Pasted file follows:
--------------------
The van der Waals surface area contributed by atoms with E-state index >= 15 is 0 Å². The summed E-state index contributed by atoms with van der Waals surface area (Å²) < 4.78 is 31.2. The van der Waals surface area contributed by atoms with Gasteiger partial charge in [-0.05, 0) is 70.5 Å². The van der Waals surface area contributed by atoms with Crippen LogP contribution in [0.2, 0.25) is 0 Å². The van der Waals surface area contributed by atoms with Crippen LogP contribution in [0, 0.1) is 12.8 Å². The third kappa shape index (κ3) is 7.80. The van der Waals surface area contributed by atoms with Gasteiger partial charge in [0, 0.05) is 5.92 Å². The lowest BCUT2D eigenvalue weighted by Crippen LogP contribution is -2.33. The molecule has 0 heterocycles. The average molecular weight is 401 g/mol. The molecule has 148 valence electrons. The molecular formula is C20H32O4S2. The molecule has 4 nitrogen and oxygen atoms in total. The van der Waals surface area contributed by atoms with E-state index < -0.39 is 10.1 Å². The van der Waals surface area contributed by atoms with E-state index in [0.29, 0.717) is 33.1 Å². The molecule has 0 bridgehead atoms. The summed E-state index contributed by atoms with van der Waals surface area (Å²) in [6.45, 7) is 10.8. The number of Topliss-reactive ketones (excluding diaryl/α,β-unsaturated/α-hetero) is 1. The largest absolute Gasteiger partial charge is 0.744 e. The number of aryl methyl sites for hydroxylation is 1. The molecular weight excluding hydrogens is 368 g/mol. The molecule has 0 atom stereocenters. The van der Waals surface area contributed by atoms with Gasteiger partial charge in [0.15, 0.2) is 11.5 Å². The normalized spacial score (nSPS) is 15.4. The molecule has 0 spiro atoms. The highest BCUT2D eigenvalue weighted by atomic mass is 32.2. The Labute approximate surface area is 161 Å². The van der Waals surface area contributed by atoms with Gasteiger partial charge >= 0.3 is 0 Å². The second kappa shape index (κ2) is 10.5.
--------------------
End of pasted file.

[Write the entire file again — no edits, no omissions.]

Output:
The van der Waals surface area contributed by atoms with E-state index >= 15 is 0 Å². The summed E-state index contributed by atoms with van der Waals surface area (Å²) < 4.78 is 31.2. The van der Waals surface area contributed by atoms with Gasteiger partial charge in [-0.05, 0) is 70.5 Å². The van der Waals surface area contributed by atoms with Crippen LogP contribution in [0.2, 0.25) is 0 Å². The van der Waals surface area contributed by atoms with Crippen LogP contribution in [0, 0.1) is 12.8 Å². The third kappa shape index (κ3) is 7.80. The van der Waals surface area contributed by atoms with Gasteiger partial charge in [0, 0.05) is 5.92 Å². The lowest BCUT2D eigenvalue weighted by Crippen LogP contribution is -2.33. The molecule has 0 heterocycles. The average molecular weight is 401 g/mol. The molecule has 148 valence electrons. The molecular formula is C20H32O4S2. The molecule has 4 nitrogen and oxygen atoms in total. The van der Waals surface area contributed by atoms with E-state index < -0.39 is 10.1 Å². The van der Waals surface area contributed by atoms with E-state index in [0.29, 0.717) is 33.1 Å². The molecule has 0 bridgehead atoms. The summed E-state index contributed by atoms with van der Waals surface area (Å²) in [6.45, 7) is 10.8. The number of Topliss-reactive ketones (excluding diaryl/α,β-unsaturated/α-hetero) is 1. The largest absolute Gasteiger partial charge is 0.744 e. The number of aryl methyl sites for hydroxylation is 1. The molecular weight excluding hydrogens is 368 g/mol. The molecule has 0 atom stereocenters. The van der Waals surface area contributed by atoms with Gasteiger partial charge in [0.15, 0.2) is 11.5 Å². The normalized spacial score (nSPS) is 15.4. The molecule has 0 spiro atoms. The highest BCUT2D eigenvalue weighted by atomic mass is 32.2. The Labute approximate surface area is 161 Å². The van der Waals surface area contributed by atoms with Gasteiger partial charge >= 0.3 is 0 Å². The second kappa shape index (κ2) is 10.5.